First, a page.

My youngest son is currently the age my older one was when he figured it out and I feel MY time of having young children who believe in Santa is coming to a close. It was two years ago just before Christmas and I remember very clearly him asking me (we were standing in the garage after just coming home from school) "Mom, is there really a Santa?" We had our little talk that involved me explaining that Santa is an old tradition that symbolizes the magic of the season and that he represents Saint Nicholas, who WAS a real person. Then I recall him digging further. "What else isn't true?" he asked. Yep, right there in my garage, the truth about the tooth fairy, the Easter bunny - all of it - spilled out. It was an emotional conversation that ended in teary-eyes and hugs. My son knew right there, a major part of childhood was over. And, I knew it too. I remember the last thing I said to him. "You breath a word of this to your brother, even a slight hint, and you'll be grounded until you graduate college!"
Last year's visit to Santa was very special because I really suspected it would be our last. But, it looks like I may squeak by with one more year.
Visit with Santa 2013
I know more and more parents are deciding not to foster the Santa Claus tradition. Many simply because they do not want to lie to their child. I really value that viewpoint. But, what I value more is how special Christmas Eve is when my sons put reindeer food outside, track Santa on the Internet, and even receive a video message from the big guy himself! However, nothing compares to the memories I have of my sons' faces and voices in the morning filled with excitement that Santa had come! The absolute, pure joy in their eyes is unforgettable. So, I guess you can say what I really treasure is the magic of it all. While I am dreading the realization of no Santa by my youngest, I wouldn't change a thing. I can't imagine not having those amazing memories of my children at Christmas time.
Everyday of my life, I ask myself the same critical question? Is it too late for me to correct my biggest parenting mistake? I recently saw this video of Stephen Fry reading the book You Have to Fucking Eat by Adam Mansbach about the trials and tribulations of parenting picky eaters and knew I had to journal my own experiences.
I have spoken to other parents who suffer similar frustrations regarding their child's diet, so I know I am not alone, but dang it sure feels like it when I watch other children eating seaweed and sushi packed in their school lunch. Okay, I get it, I don't eat seaweed and barely touch sushi, so I understand that my children are unlikely to grow up eating it either.
BUT, I do eat salads, eggplant parm, and seafood. So why don't my kids? For years the pediatrician would ask if my sons are getting 5-8 servings of fruits and vegetables a day. A week maybe, not a day! He has stopped asking me that question, probably for his own sanity.
When my sons were babies and toddlers they ate most everything: meatballs my mom would bring home from the Italian restaurant she worked at, steamed zucchini in tomato sauce, homemade mashed sweet potatoes. My God, they ate sandwiches!!! Grilled cheese, peanut butter and jelly, turkey and cheese. Now? Nothing! Sandwiches are not even open for discussion. My oldest choked (gagged, really) ever so slightly on his sandwich in Kindergarten and that was the end of that. He is now 12 and only this past summer have I gotten him to try subs - only made fresh at a deli, not by yours truly - and only a few bites.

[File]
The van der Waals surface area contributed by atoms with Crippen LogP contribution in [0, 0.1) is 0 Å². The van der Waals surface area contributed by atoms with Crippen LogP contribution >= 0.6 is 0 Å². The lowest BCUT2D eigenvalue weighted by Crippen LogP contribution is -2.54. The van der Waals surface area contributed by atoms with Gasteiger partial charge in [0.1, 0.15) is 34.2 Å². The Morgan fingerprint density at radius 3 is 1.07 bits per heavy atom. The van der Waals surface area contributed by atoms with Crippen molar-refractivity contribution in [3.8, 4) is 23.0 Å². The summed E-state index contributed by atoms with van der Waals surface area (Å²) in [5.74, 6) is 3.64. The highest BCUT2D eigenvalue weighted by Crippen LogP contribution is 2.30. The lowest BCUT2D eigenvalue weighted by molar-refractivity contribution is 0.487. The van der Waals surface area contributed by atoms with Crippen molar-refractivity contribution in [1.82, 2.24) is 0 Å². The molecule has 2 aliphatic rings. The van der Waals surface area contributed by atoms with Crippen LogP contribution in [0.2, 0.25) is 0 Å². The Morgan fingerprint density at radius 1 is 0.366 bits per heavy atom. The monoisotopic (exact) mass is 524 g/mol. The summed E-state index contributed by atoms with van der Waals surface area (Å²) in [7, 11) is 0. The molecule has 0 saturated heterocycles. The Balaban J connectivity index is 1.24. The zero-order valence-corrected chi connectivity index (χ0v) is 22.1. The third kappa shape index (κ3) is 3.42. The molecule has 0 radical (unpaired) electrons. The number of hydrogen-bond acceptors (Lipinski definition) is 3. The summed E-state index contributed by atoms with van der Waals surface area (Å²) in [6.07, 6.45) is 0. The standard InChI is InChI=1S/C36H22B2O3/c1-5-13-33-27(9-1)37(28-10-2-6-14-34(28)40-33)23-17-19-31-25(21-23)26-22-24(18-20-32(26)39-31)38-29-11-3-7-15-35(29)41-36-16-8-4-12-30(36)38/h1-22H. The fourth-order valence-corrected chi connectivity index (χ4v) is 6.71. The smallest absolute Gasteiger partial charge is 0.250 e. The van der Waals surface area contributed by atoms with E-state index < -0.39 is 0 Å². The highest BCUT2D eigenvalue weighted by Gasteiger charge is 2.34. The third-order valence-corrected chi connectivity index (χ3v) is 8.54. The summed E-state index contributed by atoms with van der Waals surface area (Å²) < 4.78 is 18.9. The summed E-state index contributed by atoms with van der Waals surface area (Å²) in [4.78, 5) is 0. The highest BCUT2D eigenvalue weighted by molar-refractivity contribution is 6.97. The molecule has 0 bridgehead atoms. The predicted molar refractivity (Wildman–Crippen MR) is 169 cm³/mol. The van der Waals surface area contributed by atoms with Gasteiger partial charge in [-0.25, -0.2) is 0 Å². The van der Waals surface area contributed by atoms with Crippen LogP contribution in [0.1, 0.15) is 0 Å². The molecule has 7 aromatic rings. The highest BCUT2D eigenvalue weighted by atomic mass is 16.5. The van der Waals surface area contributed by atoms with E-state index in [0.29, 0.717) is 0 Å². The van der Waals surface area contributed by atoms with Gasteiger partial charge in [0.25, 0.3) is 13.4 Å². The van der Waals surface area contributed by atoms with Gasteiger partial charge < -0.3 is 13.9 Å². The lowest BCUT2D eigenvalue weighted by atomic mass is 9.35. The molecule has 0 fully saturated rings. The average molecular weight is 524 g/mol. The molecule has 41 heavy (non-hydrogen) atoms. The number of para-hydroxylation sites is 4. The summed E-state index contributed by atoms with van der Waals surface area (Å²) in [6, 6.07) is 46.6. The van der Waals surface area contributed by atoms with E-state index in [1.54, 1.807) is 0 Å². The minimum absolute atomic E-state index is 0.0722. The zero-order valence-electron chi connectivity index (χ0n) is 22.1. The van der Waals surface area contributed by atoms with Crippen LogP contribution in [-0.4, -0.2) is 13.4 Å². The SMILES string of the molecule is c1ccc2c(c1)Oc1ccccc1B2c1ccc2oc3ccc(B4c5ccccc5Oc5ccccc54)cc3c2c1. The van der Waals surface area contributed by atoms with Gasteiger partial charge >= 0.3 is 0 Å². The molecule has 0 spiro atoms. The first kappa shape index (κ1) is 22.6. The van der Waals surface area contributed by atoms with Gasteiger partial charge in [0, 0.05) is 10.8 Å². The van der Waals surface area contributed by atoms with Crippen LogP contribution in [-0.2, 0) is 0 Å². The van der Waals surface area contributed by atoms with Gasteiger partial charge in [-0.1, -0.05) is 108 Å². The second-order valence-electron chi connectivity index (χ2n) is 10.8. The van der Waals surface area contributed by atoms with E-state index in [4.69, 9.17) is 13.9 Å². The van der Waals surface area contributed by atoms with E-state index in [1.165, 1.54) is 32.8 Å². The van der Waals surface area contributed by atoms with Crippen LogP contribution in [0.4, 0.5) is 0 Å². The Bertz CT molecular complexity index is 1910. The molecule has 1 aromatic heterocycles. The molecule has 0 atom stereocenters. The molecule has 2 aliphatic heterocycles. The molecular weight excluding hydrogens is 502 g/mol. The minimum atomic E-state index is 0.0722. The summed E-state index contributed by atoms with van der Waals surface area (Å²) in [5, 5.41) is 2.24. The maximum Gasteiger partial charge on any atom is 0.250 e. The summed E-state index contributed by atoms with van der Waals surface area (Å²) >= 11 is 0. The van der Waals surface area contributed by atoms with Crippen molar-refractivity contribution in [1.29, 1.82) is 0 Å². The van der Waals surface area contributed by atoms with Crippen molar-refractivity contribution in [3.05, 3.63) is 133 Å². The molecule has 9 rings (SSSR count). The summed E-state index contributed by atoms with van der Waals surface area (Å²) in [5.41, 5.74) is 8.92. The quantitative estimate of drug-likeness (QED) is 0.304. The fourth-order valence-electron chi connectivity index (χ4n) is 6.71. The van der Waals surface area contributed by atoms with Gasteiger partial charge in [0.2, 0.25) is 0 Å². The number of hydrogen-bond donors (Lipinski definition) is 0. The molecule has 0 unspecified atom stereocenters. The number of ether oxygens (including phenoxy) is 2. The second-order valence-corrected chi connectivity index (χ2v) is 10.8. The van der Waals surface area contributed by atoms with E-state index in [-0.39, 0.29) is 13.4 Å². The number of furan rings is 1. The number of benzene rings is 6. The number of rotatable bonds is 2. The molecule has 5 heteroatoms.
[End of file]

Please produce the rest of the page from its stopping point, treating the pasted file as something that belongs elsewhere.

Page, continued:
My younger son loves bread. Bread lathered with butter. He also loves cheese. But heaven forbid I try to put the two ingredients together.
So when did it all change? I can almost pinpoint the exact moments in time. We were at my friend's house for lunch. My oldest was about 3 years old. My friend prepared a lovely spread for the grown-ups and said she made Kraft Mac-and-Cheese for my son. Does he like that? Well, hmmm, don't know, he's never had it before. I guess we can give it a try. And there you have it folks, one bad move on my part and the rest is history. For my younger son I think it was Wendy's nuggets - you know, grandma wanted to take him for a treat. Crap! My son will never eat real food again.
However, I'm not saying my sons are all about junk food. They're really not. In fact there are still only two fast-food chains they will frequent and only one or two items they will have off the menu. (It stinks that McDonald's won't make pancakes all day.) I'm very good about limiting fast-food to once or twice a month, not including pizza - we're not including pizza in that category, are we? If we are, I'm really screwed!! Soda? Nope, they don't drink it. And my cupboards aren't filled with donuts, cookies, and chips. All junk food is deliberately rationed. I figure if they're not going to eat their veggies, then they sure as hell aren't getting potato chips and Coke. My youngest doesn't even particularly like sweets and typically turns down dessert, even ice cream! He doesn't love ice-cream!! I didn't know that was even possible.